Lonrho column

1033

The relationship between when you book and what you pay has been manipulated by the travel industry from the day we realised that guests would change their behaviour to benefit from discount prices. In the 1980s, the hotel industry conditioned people to wait until the day of arrival to negotiate the best deal. In the 1990s, the industry, following the airlines, prioritised its rates so that booking early, particularly with the biggest brands, guaranteed the best rate – day of arrival bookers were forced to accept the highest rates.

Last month, I realised I needed to attend a meeting in Cape Town the following day, so I opted to see what online last-minute deals I could find for car hire and hotel accommodation. 

Lastminute.com and Expedia are the market-leading sites, with Expedia the undisputed biggest travel agent in the world – $29 billion worth of bookings placed by them in 2011. Expedia’s huge purchasing power is applauded by some, but in practice, having such a large portion of rooms transacting through one agent actually sucks a large amount of value out of the industry.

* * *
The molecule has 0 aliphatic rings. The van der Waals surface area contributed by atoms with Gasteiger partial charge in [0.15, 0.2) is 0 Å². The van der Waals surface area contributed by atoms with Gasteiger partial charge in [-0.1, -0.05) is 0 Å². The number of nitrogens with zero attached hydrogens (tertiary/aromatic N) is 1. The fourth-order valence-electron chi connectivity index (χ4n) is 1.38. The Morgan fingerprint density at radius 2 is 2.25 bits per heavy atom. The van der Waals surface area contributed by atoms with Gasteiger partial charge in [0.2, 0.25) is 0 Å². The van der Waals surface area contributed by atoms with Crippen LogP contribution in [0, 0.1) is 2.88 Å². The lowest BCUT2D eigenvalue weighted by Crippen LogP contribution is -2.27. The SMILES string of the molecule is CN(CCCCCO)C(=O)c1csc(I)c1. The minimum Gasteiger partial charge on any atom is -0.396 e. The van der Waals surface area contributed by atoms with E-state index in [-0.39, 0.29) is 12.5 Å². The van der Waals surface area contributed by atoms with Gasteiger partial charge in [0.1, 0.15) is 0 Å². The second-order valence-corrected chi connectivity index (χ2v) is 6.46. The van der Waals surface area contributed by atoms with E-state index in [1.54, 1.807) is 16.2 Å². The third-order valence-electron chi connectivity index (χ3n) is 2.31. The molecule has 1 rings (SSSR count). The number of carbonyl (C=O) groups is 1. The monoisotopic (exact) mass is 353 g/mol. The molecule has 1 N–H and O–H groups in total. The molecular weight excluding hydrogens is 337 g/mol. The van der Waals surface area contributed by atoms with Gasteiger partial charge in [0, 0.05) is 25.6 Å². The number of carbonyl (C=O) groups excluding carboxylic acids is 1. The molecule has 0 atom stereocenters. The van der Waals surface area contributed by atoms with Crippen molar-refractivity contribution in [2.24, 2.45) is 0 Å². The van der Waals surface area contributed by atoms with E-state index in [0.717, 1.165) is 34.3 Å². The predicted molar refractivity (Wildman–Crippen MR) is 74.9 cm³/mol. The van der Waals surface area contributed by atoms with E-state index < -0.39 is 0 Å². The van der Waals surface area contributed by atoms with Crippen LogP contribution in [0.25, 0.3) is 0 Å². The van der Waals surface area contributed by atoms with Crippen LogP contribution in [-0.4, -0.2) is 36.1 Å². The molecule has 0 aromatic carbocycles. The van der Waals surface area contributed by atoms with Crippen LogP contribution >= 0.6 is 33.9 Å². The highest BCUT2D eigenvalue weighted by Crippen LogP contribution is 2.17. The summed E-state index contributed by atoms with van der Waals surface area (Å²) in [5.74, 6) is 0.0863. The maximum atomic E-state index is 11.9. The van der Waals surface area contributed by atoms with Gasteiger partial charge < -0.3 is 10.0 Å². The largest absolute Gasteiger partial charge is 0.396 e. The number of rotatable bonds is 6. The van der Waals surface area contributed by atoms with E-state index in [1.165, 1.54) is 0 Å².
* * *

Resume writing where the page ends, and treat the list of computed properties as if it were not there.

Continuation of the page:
In most mature hotel markets today, the ‘opaque’ booking engines such as Priceline and Hotwire have carved out a niche promoting bigger rate discounts at a specific location and star grading. These opaque sites can often secure lower prices than other platforms, as the hotel name isn’t disclosed until the guest commits to the deal – the brands prefer this practice to merely discounting their brand openly on a third party booking engine.

It was an opaque engine that I used to book the hire car in Cape Town. Unfortunately, rentalcars.com proved a little too opaque – nothing on the online confirmation or on the emailed receipt said which car rental company I was to use. Arriving late in Cape Town, it took a phone call to rentalcars.com’s international helpline to discover that Hertz held my reservation. The supposed convenience of booking online was eroded when Hertz refused to accept my debit card, despite being happy to accept payment from it! So, around 11pm I became a walk-in customer at Avis. It cost me R250 more, but next time I will book direct with Avis.

Hope to see you in departures.

Ewan Cameron – CEO: Lonrho Hotels